Based on the John Irving novel, this film chronicles the life of T S Garp, and his mother, Jenny. Whilst Garp sees himself as a "serious" writer, Jenny writes a feminist manifesto at an ... See full summary »
George Roy Hill
Mary Beth Hurt,
Ivan Bibic returns to his Pittsburgh PA suburb after surviving a Japanse POW camp, causing regular nightmares. All the time he remained faithfully devoted to his childhood love, fellow ... See full summary »
A psychotic young man returns to his old neighborhood after release from prison. He seeks out the woman he previously tried to rape and the man who protected her, with twisted ideas of love for her and hate for him.
A recently orphaned millionairess, Olivia, really hates her scheming step-father. Olivia finds love with a young yacht racing captain, Tim, who isn't completely truthful with her. When the ... See full summary »
A skilled young hockey prospect hoping to attract the attention of professional scouts is pressured to show that he can fight if challenged during his stay in a Canadian minor hockey town. ... See full summary »
The film talks about a family that weathers all sorts of disasters and keeps going in spite of it all. It is noted for its wonderful assortment of oddball characters. Written by
L.H. Wong <email@example.com>
Early in preproduction, the rock band Queen was asked to record some songs for the movie. They completed at least one song for the soundtrack, "Keep Passing The Open Windows", but the collaboration fell through. The finished film saw no Queen contribution, but that same year their album "The Works" (1984) did feature this song. See more »
Derry, New Hampshire is spelled "Dairy" [sic] in the film. It is also spelled "Dairy" in John Irving's original novel which this movie was based on. Nonetheless, the town of Derry's high school is a private school just as in the film (i.e., the town pays tuition for its students to attend the private school). Its name is Pinkerton Academy and its colors are red and silver/white, vice the "Dairy High School" and blue and white of the film. See more »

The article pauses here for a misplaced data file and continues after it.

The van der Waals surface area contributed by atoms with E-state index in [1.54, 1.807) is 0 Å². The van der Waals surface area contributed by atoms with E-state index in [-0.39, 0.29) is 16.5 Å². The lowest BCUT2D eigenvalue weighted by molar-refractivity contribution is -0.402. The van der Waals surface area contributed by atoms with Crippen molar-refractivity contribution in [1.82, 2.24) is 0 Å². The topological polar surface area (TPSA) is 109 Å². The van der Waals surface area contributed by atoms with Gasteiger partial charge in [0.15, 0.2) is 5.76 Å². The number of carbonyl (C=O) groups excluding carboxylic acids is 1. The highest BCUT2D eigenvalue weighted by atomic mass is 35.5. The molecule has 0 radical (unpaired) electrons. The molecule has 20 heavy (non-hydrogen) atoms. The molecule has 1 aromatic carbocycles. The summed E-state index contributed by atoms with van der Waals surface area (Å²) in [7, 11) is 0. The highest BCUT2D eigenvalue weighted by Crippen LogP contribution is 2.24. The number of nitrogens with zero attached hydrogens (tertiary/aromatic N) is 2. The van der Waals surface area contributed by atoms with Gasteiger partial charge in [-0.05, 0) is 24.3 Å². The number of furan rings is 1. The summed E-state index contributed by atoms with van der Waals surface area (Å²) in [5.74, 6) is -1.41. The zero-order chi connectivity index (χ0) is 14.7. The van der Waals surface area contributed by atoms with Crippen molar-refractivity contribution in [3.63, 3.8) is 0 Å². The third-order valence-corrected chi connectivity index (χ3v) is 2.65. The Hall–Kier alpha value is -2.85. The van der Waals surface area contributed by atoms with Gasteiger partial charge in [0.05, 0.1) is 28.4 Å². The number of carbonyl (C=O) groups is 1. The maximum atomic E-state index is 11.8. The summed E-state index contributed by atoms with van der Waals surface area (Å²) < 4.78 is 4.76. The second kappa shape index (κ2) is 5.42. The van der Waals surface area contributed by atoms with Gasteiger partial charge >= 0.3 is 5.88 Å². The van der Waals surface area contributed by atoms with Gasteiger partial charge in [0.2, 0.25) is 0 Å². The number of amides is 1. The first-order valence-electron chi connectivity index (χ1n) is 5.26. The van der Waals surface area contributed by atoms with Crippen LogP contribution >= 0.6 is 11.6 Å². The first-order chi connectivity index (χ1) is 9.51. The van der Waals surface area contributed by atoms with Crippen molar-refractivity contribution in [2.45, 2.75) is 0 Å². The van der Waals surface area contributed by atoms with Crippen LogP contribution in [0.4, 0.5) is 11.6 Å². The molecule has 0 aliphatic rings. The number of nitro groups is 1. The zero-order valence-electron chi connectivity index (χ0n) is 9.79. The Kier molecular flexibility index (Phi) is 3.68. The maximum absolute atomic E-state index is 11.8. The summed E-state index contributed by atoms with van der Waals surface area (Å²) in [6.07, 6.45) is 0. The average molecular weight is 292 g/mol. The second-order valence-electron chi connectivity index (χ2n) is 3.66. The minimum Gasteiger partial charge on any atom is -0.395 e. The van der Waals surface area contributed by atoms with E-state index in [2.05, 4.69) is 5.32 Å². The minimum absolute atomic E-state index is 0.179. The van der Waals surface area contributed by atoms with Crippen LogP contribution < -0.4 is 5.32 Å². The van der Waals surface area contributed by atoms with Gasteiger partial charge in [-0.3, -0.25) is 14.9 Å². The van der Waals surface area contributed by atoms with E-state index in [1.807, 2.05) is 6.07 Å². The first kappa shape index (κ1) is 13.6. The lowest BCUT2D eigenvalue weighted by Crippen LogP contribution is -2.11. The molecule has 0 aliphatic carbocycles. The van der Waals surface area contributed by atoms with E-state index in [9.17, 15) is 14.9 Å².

I must say I'm surprised by all the strongly unfavourable reviews. I saw this one back in 1984 when it was first released and I loved it for the very reasons that some people here seem to hate it. It was deliciously weird. Our heroes are in an incestuous relationship, and the movie is uncritical of this. That gets the brain working from the start. Then you discover the other bizarre characters and their relationships and the movie becomes, to me at least, extremely lovable.
Admittedly, Rob Lowe's acting isn't up to much, and that's glaringly obvious here, but it doesn't destroy the film, and there's great work, as usual, from Jodie Foster to compensate.
Basically, this is a light-hearted, feel-good film that I would expect to have mass appeal. To top it off, it achieves this effect without being overly sentimental. That's rare. If you haven't seen it, give it a whirl. If you don't like it, keep on passing open windows.
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